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15 thoughts on “Bugs in my Pen

  1. Nitin Aneja says:

    Visuals of red and green bugs fighting on notebook, red bugs surrounding some of the blue bugs whole war was live in front of my eyes just after reading first paragraph

    And messed up red blue Spiderman was amazing

    Liked by 1 person

  2. Rachit says:

    U r a bundle of talent at writing.. This has been proved.. Why not get into writing professionally… Food for thought….. Well worded and well written

    Liked by 1 person

    • Dr Amrita says:

      Thanks Rachit. For now I jus hope more and more teachers and mothers read this and start seeing the world through the eyes of children. The importance of constructive feedback is the actual learning idea in this one.

      Like

  3. Nishi pNde8 says:

    An evocative piece. Your flair for the language and the felicity with which you expressed your feelings and thought is remarkable. Well done. You were always a special student . Look forward to reading your blogs.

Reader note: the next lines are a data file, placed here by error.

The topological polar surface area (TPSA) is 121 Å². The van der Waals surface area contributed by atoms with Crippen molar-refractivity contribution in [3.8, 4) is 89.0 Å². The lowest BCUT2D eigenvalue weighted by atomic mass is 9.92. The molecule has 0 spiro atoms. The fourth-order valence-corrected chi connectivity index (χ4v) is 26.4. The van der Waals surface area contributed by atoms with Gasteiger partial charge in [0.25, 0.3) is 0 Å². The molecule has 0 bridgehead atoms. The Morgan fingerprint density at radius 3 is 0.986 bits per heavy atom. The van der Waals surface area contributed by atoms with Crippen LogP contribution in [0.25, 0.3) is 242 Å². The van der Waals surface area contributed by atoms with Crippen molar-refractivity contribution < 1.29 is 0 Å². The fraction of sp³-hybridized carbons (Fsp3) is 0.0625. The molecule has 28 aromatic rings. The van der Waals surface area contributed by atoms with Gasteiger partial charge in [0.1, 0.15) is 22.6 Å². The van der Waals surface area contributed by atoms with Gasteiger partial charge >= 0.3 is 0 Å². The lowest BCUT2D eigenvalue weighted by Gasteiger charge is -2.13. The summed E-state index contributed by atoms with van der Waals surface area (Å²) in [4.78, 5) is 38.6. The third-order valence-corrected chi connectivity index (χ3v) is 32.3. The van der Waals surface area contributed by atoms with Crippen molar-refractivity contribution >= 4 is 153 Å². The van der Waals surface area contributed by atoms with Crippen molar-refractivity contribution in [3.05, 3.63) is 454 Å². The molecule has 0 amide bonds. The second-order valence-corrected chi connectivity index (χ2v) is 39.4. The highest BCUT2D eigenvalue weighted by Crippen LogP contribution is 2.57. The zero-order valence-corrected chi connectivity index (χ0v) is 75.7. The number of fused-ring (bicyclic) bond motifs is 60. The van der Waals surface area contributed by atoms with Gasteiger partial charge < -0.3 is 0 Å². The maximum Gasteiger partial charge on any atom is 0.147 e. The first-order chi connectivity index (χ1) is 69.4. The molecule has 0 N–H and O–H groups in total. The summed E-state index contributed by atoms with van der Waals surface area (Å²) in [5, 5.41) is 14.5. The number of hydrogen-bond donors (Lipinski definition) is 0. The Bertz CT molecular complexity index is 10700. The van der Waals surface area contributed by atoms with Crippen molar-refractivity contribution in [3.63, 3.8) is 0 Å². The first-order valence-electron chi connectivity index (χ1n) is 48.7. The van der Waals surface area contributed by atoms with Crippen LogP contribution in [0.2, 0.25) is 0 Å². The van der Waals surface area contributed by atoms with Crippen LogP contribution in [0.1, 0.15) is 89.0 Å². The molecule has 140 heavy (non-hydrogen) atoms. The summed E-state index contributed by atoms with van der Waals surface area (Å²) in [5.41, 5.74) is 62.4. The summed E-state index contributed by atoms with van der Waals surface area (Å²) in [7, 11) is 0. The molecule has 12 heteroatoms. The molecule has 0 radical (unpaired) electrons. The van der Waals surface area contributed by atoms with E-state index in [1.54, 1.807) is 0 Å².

Liked by 1 person

    • Dr Amrita says:

      Thanks a ton ma’am. Coming from you it means everything and much more…. well way beyond a lot. Have learnt so much from you. Still miss the Natyagram days. Your dynamism just rubs on everyone around you… I can never thank you enough.

      Like

  4. Ashish Jaiswal says:

    Lovely writing. Each of the examples some very friendly and joyous bugs , though black but I would love to see the original blue one. Let the bugs crawl.

    Liked by 1 person

    • Dr Amrita says: